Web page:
Ghost shifts, and unlicensed extra items made on the side, are not unique to the memory card industry; this article describes several cases of contract manufacturers churning out extra copies of goods on the side, often in quantities large enough to flood markets, including a case involving shoe company New Balance.
Of course, you probably won't find ghost-shifted iPhones (as opposed to actual fake pseudo-iPhones, with built-in FM radios and entirely different firmware styled to look more or less iPhone-like) on the market any time soon, as Apple play hardball with their contractors, insisting on draconian security measures, dividing the manufacturing process up between different companies, and using nonstandard components.
In the UK, homeopathy has, until now, been funded by the National Health Service. All of this may change soon, though; a parliamentary committee has delivered a scathing condemnation of homeopathy, and called for all NHS funding to be withdrawn and homeopathic practices to be subjected to the same licensing and regulation as actual effective medical treatments are.
This should come as no surprise to anyone who witnessed the almost farcical nature of the proceedings, with the elite of homeopathy mocked by their own testimony. Peter Fisher, director of the Royal London Homeopathic Hospital, spewed forth the sort of dialogue that wouldn't look out of place in a Terry Pratchett novel ... The select committee report has brutally inflicted the 21st, 20th and 19th centuries on this 18th century magic ritual, and under inspection it has fallen apart.
Sadly, the criticism is likely to fall on deaf ears. Rather than take the opportunity to reassess their approach, homeopaths are filling blogs and tweets with dark imaginings of vast, Big Pharma-controlled conspiracies against their noble art, painting a vivid picture of the fantasy world that they appear to inhabit. Of course, as Peter Fisher's comments reveal, a grand conspiracy is not neccesary to discredit homeopathy. The most effective way to do that is simply to let a homeopath speak.The report is linked to from here, and doesn't mince words. Prince Charles, an avid supporter of fusty anachronisms including homeopathy, could not be reached for comment.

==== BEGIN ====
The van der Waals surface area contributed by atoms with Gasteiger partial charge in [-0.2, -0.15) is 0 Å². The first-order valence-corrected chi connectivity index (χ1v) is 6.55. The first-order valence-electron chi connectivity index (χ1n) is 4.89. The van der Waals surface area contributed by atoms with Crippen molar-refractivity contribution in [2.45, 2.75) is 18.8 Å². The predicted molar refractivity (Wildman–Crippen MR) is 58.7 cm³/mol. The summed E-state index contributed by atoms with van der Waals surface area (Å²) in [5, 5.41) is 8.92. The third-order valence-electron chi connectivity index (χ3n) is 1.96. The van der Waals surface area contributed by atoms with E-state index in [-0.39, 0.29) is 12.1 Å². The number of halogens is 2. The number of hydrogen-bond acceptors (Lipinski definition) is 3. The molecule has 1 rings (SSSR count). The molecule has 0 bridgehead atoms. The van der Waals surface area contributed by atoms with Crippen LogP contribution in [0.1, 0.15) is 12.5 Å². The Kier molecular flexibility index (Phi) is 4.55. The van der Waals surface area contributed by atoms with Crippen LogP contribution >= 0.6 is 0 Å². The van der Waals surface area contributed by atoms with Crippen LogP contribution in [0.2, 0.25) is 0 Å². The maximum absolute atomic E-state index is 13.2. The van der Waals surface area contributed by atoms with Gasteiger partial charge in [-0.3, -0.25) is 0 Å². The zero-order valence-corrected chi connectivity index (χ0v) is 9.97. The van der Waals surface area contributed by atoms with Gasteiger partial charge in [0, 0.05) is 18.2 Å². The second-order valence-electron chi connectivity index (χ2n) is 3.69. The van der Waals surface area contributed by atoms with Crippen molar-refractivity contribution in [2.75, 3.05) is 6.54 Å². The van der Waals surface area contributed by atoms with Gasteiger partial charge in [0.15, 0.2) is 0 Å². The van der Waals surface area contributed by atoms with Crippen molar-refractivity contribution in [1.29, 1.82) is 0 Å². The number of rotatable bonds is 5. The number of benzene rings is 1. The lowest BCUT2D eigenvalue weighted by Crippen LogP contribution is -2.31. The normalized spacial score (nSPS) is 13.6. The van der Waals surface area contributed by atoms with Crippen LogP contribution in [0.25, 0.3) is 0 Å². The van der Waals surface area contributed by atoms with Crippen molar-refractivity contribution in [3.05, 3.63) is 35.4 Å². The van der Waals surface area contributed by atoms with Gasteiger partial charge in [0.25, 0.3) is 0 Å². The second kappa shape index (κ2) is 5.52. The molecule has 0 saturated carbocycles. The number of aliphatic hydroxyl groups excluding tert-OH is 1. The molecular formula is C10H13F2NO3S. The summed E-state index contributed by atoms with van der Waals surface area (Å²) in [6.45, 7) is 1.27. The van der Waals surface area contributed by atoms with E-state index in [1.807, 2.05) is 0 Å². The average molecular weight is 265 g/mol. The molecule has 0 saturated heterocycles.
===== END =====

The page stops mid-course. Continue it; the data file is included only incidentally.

Facebook page of the day: List of cats with fraudulent diplomas:
On several occasions, people who desired to expose a diploma mill have registered their pet cat as a student. Upon its speedy graduation, the cat and its diploma are displayed to the news media.The article then enumerates several illustrious felines, amongst them Colby Nolan, Oliver Greenhalgh, and George, the aforementioned hypnotherapist.
A reformed Facebook spammer (in his own words) writes about the dubious tricks of his former trade:
I finally came to this realization: People on Facebook won’t pay for anything. They don’t have credit cards, they don’t want credit cards, and they are not interested in shopping. But you can trick them into doing one of three things:Also, if you don't want to see spam, move to somewhere geographically indistinguishable from where service providers (like Facebook and Google) are based; i.e., the San Francisco Bay Area:
- Download a toolbar: It could be spyware (such as Zango) or something more legitimate, such as Webfetti or Zwinkys.
- Give up their email address: You’ve won a “free” camera or perhaps you’ve been selected as a tester for a new Macbook Pro (which you get to keep at the end of the test). Just tell us where you want us to ship it.
- Give up their phone number: You took the IQ Quiz, so give us your phone number and we’ll tell you your score. Never mind that you’ll get billed $20 a month or perhaps be tricked into inviting 10 other friends to beat your score.
Cloaking: This is when you show a different page based on IP address. We and most other ad networks would geo-block northern California—showing different ads to Facebook employees than to other users around the world. One of the largest Facebook advertisers (I’m not going to out you, but you know who you are) employs this technique to this day, using a white-listed account. Our supposition is that it makes too much money for Facebook to stop him. Believe me, we have brought this to Facebook’s attention on several occasions. Here’s what this fellow does—he submits tame ads for approval, and once approved, redirects the url to the spammy page. To be fair, players like Google AdWords have had years more experience in this game to close such loopholes.
Your humble correspondent saw Of Montreal in London last week. For what it's worth, they were as good as always, and photos are here.
I'm not sure if they were quite good enough to have paid twice for seeing them, though, which is what I ended up doing after my ticket didn't show up. I had ordered it, along with a ticket to another show in the future (Animal Collective on the 20th of August) from TicketWeb a week earlier, and until that morning, nothing arrived. I went to work as usual, and when I returned, I found an envelope waiting for me, though, upon opening it, discovered that it contained only the tickets for the show in August.